Green Throttle Takes (A Few) Mobile Games to the Living Room
The last time I owned a videogame console, Hypercolor shirts were in, everyone pegged their jeans, and I had a perm. In other words, it was a long time ago. (It was the Nintendo Entertainment System, by the way.)
I’m ready to get a new system now, and choosing one is proving to be a difficult decision. Microsoft’s Xbox 360, Sony’s PlayStation 3 and Nintendo’s Wii U are the most well-known and popular ones. But I don’t want to spend a lot of money, and I already have a Roku set-top box and DVD player, so I don’t necessarily need the entertainment aspects of those systems. What to get?
Enter Green Throttle. Started by one of the co-creators of the Guitar Hero videogame with two former Palm employees, Green Throttle is an app and game-controller solution that aims to turn your existing Android tablet or smartphone into a game console.
The only thing you have to buy is the Atlas game controller, which costs $40 and connects via Bluetooth. If your mobile device can be plugged into a TV for playing video, the company also sells bundles that include special cables for connecting to your HDTV. Meanwhile, the company’s free Arena application acts as the game center, where you can download titles and play games.
Green Throttle is more about enhancing the game-playing experience of mobile devices, rather than being a direct competitor to Xbox or PlayStation. And it succeeds in that goal. The controller allows for more precision and capabilities than a touchscreen. It’s also nice to be able to play games on a bigger screen. But there’s a big drawback, and that’s its lack of compatible games. There are currently fewer than a dozen games that work with Green Throttle, so it’s simply not worth buying right now — though it has potential.
Green Throttle works with any device running on Google’s Android operating system, version 4.0 or higher. I tested it on the Google Nexus 7 and Amazon Kindle Fire HD, and setup was relatively painless.
After turning on the Atlas controller and downloading the Arena from the Google Play Store, I went to the app’s settings menu to connect the controller. The pairing process took some time, though. Normally, when I connect a Bluetooth headset or keyboard to a smartphone or tablet for the first time, the whole process only takes a couple of minutes.
With Green Throttle, it took at least a few minutes for both tablets to find the Atlas controller. Enough time had elapsed that I thought something might be wrong, but eventually I got a prompt to connect to the controller, and I was up and running shortly after that. Fortunately, once paired, reconnections were almost instantaneous.
The controller is similar to the ones used with the Xbox 360 and PlayStation 3. It’s powered by two AA batteries (included in the package), and there are two joysticks, a directional pad, X, Y, A, B buttons, and two trigger and two shoulder buttons on the top edge of the controller. The power, start and back buttons are located in the middle. All the controls were within easy reach, and provided good feedback — not too stiff or mushy-feeling.
The user interface of the Green Throttle Arena game hub is pretty straightforward. There are four tabbed sections you can peruse: Home, My Games, Recommended and Settings. The latter is self-explanatory. Home features the latest Green Throttle news, recent games and featured games. My Games is where you’ll find all your downloaded titles, while Recommended surfaces editors’ picks.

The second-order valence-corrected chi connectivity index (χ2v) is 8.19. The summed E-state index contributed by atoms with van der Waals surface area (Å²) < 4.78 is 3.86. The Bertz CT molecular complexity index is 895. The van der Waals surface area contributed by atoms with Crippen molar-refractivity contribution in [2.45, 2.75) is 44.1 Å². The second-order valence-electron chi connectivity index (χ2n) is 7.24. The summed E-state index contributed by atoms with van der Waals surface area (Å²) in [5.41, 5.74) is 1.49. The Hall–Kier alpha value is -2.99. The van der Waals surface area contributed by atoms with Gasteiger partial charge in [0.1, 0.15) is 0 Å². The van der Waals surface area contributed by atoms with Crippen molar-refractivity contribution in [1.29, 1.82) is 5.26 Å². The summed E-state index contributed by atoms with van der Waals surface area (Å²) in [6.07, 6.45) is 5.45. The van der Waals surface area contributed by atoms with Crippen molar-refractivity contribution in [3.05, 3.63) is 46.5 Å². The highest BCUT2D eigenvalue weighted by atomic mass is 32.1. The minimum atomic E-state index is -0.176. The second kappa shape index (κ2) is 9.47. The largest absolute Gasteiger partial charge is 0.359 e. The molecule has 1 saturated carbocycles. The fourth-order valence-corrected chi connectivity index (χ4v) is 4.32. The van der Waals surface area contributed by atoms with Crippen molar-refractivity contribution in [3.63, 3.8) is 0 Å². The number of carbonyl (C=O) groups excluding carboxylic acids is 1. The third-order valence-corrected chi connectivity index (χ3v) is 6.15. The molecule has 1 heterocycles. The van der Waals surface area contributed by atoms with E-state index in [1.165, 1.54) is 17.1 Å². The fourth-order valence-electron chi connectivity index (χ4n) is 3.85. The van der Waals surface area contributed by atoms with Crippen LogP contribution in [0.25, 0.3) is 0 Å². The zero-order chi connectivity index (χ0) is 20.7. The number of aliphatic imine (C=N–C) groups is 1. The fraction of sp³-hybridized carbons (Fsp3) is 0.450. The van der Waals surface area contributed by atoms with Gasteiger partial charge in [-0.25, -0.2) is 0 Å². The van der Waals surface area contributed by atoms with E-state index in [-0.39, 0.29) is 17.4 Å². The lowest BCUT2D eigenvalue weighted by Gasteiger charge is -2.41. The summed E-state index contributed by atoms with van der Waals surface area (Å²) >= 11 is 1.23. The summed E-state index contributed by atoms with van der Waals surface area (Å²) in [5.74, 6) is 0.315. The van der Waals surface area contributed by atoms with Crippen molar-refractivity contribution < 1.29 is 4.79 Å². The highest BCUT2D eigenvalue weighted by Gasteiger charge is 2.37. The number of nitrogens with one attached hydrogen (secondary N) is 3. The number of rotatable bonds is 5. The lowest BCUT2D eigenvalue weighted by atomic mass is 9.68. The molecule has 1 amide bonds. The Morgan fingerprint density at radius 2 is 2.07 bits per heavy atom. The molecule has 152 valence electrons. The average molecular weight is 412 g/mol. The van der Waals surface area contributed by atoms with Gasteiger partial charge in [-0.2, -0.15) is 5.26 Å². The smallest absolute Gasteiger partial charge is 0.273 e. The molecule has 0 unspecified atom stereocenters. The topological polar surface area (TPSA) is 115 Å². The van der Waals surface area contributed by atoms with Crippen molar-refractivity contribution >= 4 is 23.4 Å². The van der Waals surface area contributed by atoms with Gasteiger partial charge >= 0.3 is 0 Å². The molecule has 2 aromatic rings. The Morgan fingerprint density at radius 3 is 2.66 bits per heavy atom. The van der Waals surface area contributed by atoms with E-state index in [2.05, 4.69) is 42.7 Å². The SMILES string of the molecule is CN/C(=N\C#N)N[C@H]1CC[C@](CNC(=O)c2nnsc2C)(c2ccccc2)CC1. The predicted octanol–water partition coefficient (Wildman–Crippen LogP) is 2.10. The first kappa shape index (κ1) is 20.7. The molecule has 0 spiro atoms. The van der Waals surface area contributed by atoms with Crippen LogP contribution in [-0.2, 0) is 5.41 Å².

A couple of things were missing: One is a search feature for looking up specific titles; the other is the ability to look for games by type, such as action, puzzle, sports and so on. Green Throttle says it will add both functions in the future.
For now, this isn’t a huge issue, since there aren’t that many games. Games must be built to work with the Atlas controllers, so you can’t use them to play titles you’ve already downloaded from the Google Play store.
Currently, there are only eight available titles from the Arena game store, with six c. Green Throttle said it is adding one or two new games to the store every week, and more than 500 companies are using its software to build titles for the system, including a few well-known console game developers.
I tried all eight titles. Most are casual or retro-style arcade games. Given the limitations of a mobile device’s hardware (computing and graphics power, memory, etc.), you won’t find any really complex or graphics-intensive titles, compared to dedicated game consoles like the Xbox and PlayStation, or even the Razer Edge gaming tablet. So, if you’re looking for big-name titles like Assassin’s Creed III or BioShock Infinite, this isn’t the system for you.
Instead, you get games like Coral Combat, a Space Invaders-type game that takes place underwater, or FishTails, a racing game where you have to collect as many coins as possible while dodging obstacles. There are also multiplayer games like Crystal Swarm, where you can team up to kill alien bugs. I played the game with a friend, using the Kindle Fire HD hooked up to my Samsung TV.
They’re all worth a try (most games are free, but APO Snow costs $1.99, and Gunslugs costs $1.49), but given their simple nature, I wasn’t drawn to play them on a regular basis, with the exception of the snowboarding game APO Snow, and Blocks Party.
Performance was smooth. Also, having a controller with physical buttons made it easy to navigate through the games and accomplish moves.
Final score: Green Throttle takes the mobile gaming experience to the next level in an affordable way, but it’s not worth it until it beefs up its game selection.
Update: Shortly after this review was originally published, Green Throttle announced six new games for the Arena app, including The Bard’s Tale and Duke Nukem 3D.
By Bonnie Cha